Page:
Tarot for Happiness: Charity

I am no expert on happiness. I’ve often found it elusive, cropping up when and where I least expect it and disappearing just as quickly. I’m not alone—a Harris Poll conducted in 2013 found that only 33 percent of Americans reported being very happy, while those on the bottom third of the spectrum report feeling dissatisfied with their lives. Scientists have spent the better part of five decades studying the causes, patterns, manifestations, and expressions of happiness, and in that time, they’ve been able to come to a general consensus of what makes us truly happy. In a series of posts, I’ll use the beautiful wisdom of tarot to reveal these findings, and hopefully, make the goal of happiness a little less elusive for all of us.

RELATIONSHIPS AND COMMUNITY

Almost every study ever done on happiness has come, at least in part, to this conclusion: happiness is largely contingent upon having positive, meaningful relationships with others. Dr. Christine Carter, a sociologist and fellow at UC Berkeley’s Greater Good Science Center, claims that “the quantity and quality of a person’s social connections—friendships, relationships with family members, closeness to neighbors, etc.—is so closely related to well-being and personal happiness the two can practically be equated”.

There are thirteen cards in the RWS tarot that reflect the importance of nurturing our relationships and engaging with the world at large. The cards reflect (to yours truly, anyway) five virtues that build and sustain relationships: charity, cooperation, celebration, dedication, and integration. The first of these is the lynchpin, the wellspring from which compassion and empathy flow, the very action that makes true community possible.

CHARITY

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The young boy of the six of cups has dedicated all of his efforts to making the seeds of compassion blossom into beautiful flowers. Being white, the blooms reflect the purity of his intentions. As he peacefully offers this gift to the young girl, he seeks nothing in return. His action illustrates the very essence of what we consider laudable—the gift of self in the service of others. We’re so often driven by the carnal force of selfishness, and so often our most selfish actions breed hostility, discord, emptiness, and dissatisfaction. This boy has realized the paradoxical truth that the only way to achieve fulfillment is to give wholly of oneself. He challenges us to see beyond the wants and desires of our egos so we may feed the universal force of Consciousness.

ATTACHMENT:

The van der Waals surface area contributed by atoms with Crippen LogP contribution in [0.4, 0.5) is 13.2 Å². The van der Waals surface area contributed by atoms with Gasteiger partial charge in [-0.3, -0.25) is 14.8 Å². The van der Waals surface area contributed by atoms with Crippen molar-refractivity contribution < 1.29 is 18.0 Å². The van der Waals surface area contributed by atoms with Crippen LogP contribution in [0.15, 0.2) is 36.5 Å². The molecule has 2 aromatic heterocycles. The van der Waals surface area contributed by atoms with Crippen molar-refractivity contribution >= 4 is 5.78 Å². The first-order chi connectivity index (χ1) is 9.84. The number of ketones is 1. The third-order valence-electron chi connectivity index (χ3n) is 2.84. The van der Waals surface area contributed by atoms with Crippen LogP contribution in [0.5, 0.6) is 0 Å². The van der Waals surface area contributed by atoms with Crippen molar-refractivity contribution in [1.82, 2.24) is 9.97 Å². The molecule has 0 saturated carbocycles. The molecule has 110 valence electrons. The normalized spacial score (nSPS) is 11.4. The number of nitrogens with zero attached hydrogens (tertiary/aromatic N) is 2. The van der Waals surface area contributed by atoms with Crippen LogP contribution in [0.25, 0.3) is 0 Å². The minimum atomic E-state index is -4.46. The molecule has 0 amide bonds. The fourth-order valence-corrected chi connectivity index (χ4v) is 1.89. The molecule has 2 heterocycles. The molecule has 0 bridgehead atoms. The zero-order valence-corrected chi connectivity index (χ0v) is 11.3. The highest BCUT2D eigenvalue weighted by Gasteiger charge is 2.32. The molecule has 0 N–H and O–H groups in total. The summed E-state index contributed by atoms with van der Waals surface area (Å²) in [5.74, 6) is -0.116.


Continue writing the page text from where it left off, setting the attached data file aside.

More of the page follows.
Challenge: Give something of great value to yourself to others. Whether it’s donating your time and effort to a community project or simply giving your last cigarette to a fellow or lady who asks (perhaps not the healthiest gift, but an immensely charitable one if you’re a slave to the addiction), any small act of charity challenges your concept of what it is that you actually need. A smile given in gratitude adds fuel to the light in your soul, and each successive act of charity grows the light until it becomes your dominant force.

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